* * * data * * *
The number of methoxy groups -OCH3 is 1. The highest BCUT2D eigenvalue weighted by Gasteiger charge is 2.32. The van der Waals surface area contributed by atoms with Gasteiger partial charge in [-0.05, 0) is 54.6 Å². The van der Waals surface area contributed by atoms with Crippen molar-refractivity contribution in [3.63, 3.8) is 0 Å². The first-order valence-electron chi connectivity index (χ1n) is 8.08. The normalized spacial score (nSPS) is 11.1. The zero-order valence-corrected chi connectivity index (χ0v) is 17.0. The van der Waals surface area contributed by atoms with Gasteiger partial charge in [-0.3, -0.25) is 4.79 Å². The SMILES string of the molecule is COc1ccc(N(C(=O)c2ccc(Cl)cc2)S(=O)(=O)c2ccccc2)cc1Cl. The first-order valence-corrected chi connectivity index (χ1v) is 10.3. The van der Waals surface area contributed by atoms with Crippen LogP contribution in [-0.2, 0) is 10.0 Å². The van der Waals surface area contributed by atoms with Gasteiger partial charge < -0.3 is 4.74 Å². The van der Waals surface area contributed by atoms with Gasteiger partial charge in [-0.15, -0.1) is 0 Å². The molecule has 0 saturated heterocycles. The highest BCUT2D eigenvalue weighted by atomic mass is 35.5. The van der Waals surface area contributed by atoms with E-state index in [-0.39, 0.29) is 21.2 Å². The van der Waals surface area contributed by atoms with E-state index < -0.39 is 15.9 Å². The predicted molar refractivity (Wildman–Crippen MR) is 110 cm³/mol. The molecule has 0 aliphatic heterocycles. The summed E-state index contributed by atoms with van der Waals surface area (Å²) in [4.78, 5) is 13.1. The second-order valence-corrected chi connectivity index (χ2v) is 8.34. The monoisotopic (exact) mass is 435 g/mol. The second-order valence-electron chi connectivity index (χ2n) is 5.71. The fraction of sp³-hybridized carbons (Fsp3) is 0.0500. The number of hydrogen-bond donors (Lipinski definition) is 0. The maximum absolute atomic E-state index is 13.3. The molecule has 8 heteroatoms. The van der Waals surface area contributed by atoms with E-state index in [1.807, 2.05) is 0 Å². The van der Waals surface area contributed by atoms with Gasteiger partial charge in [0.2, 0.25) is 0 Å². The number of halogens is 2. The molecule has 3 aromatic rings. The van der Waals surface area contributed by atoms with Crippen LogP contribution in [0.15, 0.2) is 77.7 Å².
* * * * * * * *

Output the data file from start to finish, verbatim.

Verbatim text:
The number of methoxy groups -OCH3 is 1. The highest BCUT2D eigenvalue weighted by Gasteiger charge is 2.32. The van der Waals surface area contributed by atoms with Gasteiger partial charge in [-0.05, 0) is 54.6 Å². The van der Waals surface area contributed by atoms with Crippen molar-refractivity contribution in [3.63, 3.8) is 0 Å². The first-order valence-electron chi connectivity index (χ1n) is 8.08. The normalized spacial score (nSPS) is 11.1. The zero-order valence-corrected chi connectivity index (χ0v) is 17.0. The van der Waals surface area contributed by atoms with Gasteiger partial charge in [-0.3, -0.25) is 4.79 Å². The SMILES string of the molecule is COc1ccc(N(C(=O)c2ccc(Cl)cc2)S(=O)(=O)c2ccccc2)cc1Cl. The first-order valence-corrected chi connectivity index (χ1v) is 10.3. The van der Waals surface area contributed by atoms with Crippen LogP contribution in [-0.2, 0) is 10.0 Å². The van der Waals surface area contributed by atoms with Gasteiger partial charge < -0.3 is 4.74 Å². The van der Waals surface area contributed by atoms with Gasteiger partial charge in [-0.15, -0.1) is 0 Å². The molecule has 0 saturated heterocycles. The highest BCUT2D eigenvalue weighted by atomic mass is 35.5. The van der Waals surface area contributed by atoms with E-state index in [-0.39, 0.29) is 21.2 Å². The van der Waals surface area contributed by atoms with E-state index < -0.39 is 15.9 Å². The predicted molar refractivity (Wildman–Crippen MR) is 110 cm³/mol. The molecule has 0 aliphatic heterocycles. The summed E-state index contributed by atoms with van der Waals surface area (Å²) in [4.78, 5) is 13.1. The second-order valence-corrected chi connectivity index (χ2v) is 8.34. The monoisotopic (exact) mass is 435 g/mol. The second-order valence-electron chi connectivity index (χ2n) is 5.71. The fraction of sp³-hybridized carbons (Fsp3) is 0.0500. The number of hydrogen-bond donors (Lipinski definition) is 0. The maximum absolute atomic E-state index is 13.3. The molecule has 8 heteroatoms. The van der Waals surface area contributed by atoms with E-state index in [1.807, 2.05) is 0 Å². The van der Waals surface area contributed by atoms with Gasteiger partial charge in [0.2, 0.25) is 0 Å². The number of halogens is 2. The molecule has 3 aromatic rings. The van der Waals surface area contributed by atoms with Crippen LogP contribution in [0.15, 0.2) is 77.7 Å².